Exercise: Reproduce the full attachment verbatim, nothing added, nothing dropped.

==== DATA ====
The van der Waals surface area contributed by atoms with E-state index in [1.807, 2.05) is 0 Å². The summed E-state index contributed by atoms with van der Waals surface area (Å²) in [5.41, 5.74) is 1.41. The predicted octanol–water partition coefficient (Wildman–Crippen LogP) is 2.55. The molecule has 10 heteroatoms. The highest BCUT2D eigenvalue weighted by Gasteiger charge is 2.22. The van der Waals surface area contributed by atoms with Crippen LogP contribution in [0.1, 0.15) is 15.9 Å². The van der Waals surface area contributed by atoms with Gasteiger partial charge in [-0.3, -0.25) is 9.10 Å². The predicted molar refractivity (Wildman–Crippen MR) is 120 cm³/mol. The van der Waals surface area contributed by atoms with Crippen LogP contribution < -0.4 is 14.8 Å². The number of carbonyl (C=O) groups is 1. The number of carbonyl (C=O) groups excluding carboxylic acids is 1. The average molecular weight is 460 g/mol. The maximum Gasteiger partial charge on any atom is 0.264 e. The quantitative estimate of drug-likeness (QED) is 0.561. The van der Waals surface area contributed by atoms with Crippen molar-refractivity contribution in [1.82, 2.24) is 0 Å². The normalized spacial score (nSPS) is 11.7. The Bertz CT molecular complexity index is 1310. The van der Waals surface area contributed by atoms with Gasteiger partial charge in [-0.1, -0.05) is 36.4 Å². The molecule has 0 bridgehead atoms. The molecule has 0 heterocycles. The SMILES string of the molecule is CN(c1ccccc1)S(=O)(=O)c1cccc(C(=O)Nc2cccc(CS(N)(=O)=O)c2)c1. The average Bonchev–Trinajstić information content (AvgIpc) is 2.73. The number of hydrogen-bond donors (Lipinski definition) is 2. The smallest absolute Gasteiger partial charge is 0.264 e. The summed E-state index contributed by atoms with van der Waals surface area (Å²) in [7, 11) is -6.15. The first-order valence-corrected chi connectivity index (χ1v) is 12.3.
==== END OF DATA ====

The van der Waals surface area contributed by atoms with E-state index in [1.807, 2.05) is 0 Å². The summed E-state index contributed by atoms with van der Waals surface area (Å²) in [5.41, 5.74) is 1.41. The predicted octanol–water partition coefficient (Wildman–Crippen LogP) is 2.55. The molecule has 10 heteroatoms. The highest BCUT2D eigenvalue weighted by Gasteiger charge is 2.22. The van der Waals surface area contributed by atoms with Crippen LogP contribution in [0.1, 0.15) is 15.9 Å². The van der Waals surface area contributed by atoms with Gasteiger partial charge in [-0.3, -0.25) is 9.10 Å². The predicted molar refractivity (Wildman–Crippen MR) is 120 cm³/mol. The van der Waals surface area contributed by atoms with Crippen LogP contribution < -0.4 is 14.8 Å². The number of carbonyl (C=O) groups is 1. The number of carbonyl (C=O) groups excluding carboxylic acids is 1. The average molecular weight is 460 g/mol. The maximum Gasteiger partial charge on any atom is 0.264 e. The quantitative estimate of drug-likeness (QED) is 0.561. The van der Waals surface area contributed by atoms with Crippen molar-refractivity contribution in [1.82, 2.24) is 0 Å². The normalized spacial score (nSPS) is 11.7. The Bertz CT molecular complexity index is 1310. The van der Waals surface area contributed by atoms with Gasteiger partial charge in [-0.1, -0.05) is 36.4 Å². The molecule has 0 bridgehead atoms. The molecule has 0 heterocycles. The SMILES string of the molecule is CN(c1ccccc1)S(=O)(=O)c1cccc(C(=O)Nc2cccc(CS(N)(=O)=O)c2)c1. The average Bonchev–Trinajstić information content (AvgIpc) is 2.73. The number of hydrogen-bond donors (Lipinski definition) is 2. The smallest absolute Gasteiger partial charge is 0.264 e. The summed E-state index contributed by atoms with van der Waals surface area (Å²) in [7, 11) is -6.15. The first-order valence-corrected chi connectivity index (χ1v) is 12.3.